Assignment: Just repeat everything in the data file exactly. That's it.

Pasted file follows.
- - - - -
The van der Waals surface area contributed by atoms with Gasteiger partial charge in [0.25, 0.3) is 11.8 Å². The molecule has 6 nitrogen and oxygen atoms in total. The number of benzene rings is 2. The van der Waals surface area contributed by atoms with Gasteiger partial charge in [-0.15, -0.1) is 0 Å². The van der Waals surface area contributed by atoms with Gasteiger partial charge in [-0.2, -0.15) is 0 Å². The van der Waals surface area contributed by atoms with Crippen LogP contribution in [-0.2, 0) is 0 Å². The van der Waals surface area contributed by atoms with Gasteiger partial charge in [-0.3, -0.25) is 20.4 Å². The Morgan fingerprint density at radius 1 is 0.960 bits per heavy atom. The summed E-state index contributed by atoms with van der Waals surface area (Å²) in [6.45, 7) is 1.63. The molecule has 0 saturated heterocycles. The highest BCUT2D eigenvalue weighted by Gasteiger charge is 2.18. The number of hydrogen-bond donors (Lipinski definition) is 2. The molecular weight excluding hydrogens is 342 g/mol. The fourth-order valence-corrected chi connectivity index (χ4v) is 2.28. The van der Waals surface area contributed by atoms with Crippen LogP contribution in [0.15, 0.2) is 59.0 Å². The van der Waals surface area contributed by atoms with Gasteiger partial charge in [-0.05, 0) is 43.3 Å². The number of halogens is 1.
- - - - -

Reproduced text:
The van der Waals surface area contributed by atoms with Gasteiger partial charge in [0.25, 0.3) is 11.8 Å². The molecule has 6 nitrogen and oxygen atoms in total. The number of benzene rings is 2. The van der Waals surface area contributed by atoms with Gasteiger partial charge in [-0.15, -0.1) is 0 Å². The van der Waals surface area contributed by atoms with Gasteiger partial charge in [-0.2, -0.15) is 0 Å². The van der Waals surface area contributed by atoms with Crippen LogP contribution in [-0.2, 0) is 0 Å². The van der Waals surface area contributed by atoms with Gasteiger partial charge in [-0.3, -0.25) is 20.4 Å². The Morgan fingerprint density at radius 1 is 0.960 bits per heavy atom. The summed E-state index contributed by atoms with van der Waals surface area (Å²) in [6.45, 7) is 1.63. The molecule has 0 saturated heterocycles. The highest BCUT2D eigenvalue weighted by Gasteiger charge is 2.18. The number of hydrogen-bond donors (Lipinski definition) is 2. The molecular weight excluding hydrogens is 342 g/mol. The fourth-order valence-corrected chi connectivity index (χ4v) is 2.28. The van der Waals surface area contributed by atoms with Crippen LogP contribution in [0.15, 0.2) is 59.0 Å². The van der Waals surface area contributed by atoms with Gasteiger partial charge in [-0.05, 0) is 43.3 Å². The number of halogens is 1.